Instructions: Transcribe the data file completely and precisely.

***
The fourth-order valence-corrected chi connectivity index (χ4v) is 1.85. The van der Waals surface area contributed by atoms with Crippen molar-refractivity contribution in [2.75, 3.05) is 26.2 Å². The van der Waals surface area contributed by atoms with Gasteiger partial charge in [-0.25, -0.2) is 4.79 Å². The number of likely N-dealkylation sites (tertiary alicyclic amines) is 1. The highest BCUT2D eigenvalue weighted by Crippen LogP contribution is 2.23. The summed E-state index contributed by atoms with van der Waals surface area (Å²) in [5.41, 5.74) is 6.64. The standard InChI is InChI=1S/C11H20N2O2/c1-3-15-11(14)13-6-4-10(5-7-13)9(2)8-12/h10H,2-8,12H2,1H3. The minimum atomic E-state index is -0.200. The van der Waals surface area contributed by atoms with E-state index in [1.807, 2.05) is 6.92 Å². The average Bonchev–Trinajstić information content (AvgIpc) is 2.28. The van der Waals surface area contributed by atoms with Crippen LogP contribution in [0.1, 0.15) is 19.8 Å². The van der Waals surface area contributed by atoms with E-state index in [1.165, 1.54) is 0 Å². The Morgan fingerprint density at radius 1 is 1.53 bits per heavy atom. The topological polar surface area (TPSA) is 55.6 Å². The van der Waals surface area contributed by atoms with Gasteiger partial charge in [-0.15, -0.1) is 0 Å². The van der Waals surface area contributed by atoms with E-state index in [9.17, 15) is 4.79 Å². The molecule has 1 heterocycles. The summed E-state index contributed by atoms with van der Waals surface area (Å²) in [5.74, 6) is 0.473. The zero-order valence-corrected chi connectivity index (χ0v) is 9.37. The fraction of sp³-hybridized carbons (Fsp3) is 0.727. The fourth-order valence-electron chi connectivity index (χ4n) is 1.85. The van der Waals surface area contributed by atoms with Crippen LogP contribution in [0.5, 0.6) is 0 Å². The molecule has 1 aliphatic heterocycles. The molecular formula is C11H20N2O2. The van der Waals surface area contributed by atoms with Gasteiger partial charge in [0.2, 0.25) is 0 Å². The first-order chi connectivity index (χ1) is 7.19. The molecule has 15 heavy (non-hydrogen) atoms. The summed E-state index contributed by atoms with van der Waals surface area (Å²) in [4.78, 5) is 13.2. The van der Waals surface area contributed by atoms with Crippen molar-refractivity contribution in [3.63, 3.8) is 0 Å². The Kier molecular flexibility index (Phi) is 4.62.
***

The fourth-order valence-corrected chi connectivity index (χ4v) is 1.85. The van der Waals surface area contributed by atoms with Crippen molar-refractivity contribution in [2.75, 3.05) is 26.2 Å². The van der Waals surface area contributed by atoms with Gasteiger partial charge in [-0.25, -0.2) is 4.79 Å². The number of likely N-dealkylation sites (tertiary alicyclic amines) is 1. The highest BCUT2D eigenvalue weighted by Crippen LogP contribution is 2.23. The summed E-state index contributed by atoms with van der Waals surface area (Å²) in [5.41, 5.74) is 6.64. The standard InChI is InChI=1S/C11H20N2O2/c1-3-15-11(14)13-6-4-10(5-7-13)9(2)8-12/h10H,2-8,12H2,1H3. The minimum atomic E-state index is -0.200. The van der Waals surface area contributed by atoms with E-state index in [1.807, 2.05) is 6.92 Å². The average Bonchev–Trinajstić information content (AvgIpc) is 2.28. The van der Waals surface area contributed by atoms with Crippen LogP contribution in [0.1, 0.15) is 19.8 Å². The van der Waals surface area contributed by atoms with E-state index in [1.165, 1.54) is 0 Å². The Morgan fingerprint density at radius 1 is 1.53 bits per heavy atom. The topological polar surface area (TPSA) is 55.6 Å². The van der Waals surface area contributed by atoms with Gasteiger partial charge in [-0.15, -0.1) is 0 Å². The van der Waals surface area contributed by atoms with E-state index in [9.17, 15) is 4.79 Å². The molecule has 1 heterocycles. The summed E-state index contributed by atoms with van der Waals surface area (Å²) in [5.74, 6) is 0.473. The zero-order valence-corrected chi connectivity index (χ0v) is 9.37. The fraction of sp³-hybridized carbons (Fsp3) is 0.727. The fourth-order valence-electron chi connectivity index (χ4n) is 1.85. The van der Waals surface area contributed by atoms with Crippen LogP contribution in [0.5, 0.6) is 0 Å². The molecule has 1 aliphatic heterocycles. The molecular formula is C11H20N2O2. The van der Waals surface area contributed by atoms with Gasteiger partial charge in [0.2, 0.25) is 0 Å². The first-order chi connectivity index (χ1) is 7.19. The molecule has 15 heavy (non-hydrogen) atoms. The summed E-state index contributed by atoms with van der Waals surface area (Å²) in [4.78, 5) is 13.2. The van der Waals surface area contributed by atoms with Crippen molar-refractivity contribution in [3.63, 3.8) is 0 Å². The Kier molecular flexibility index (Phi) is 4.62.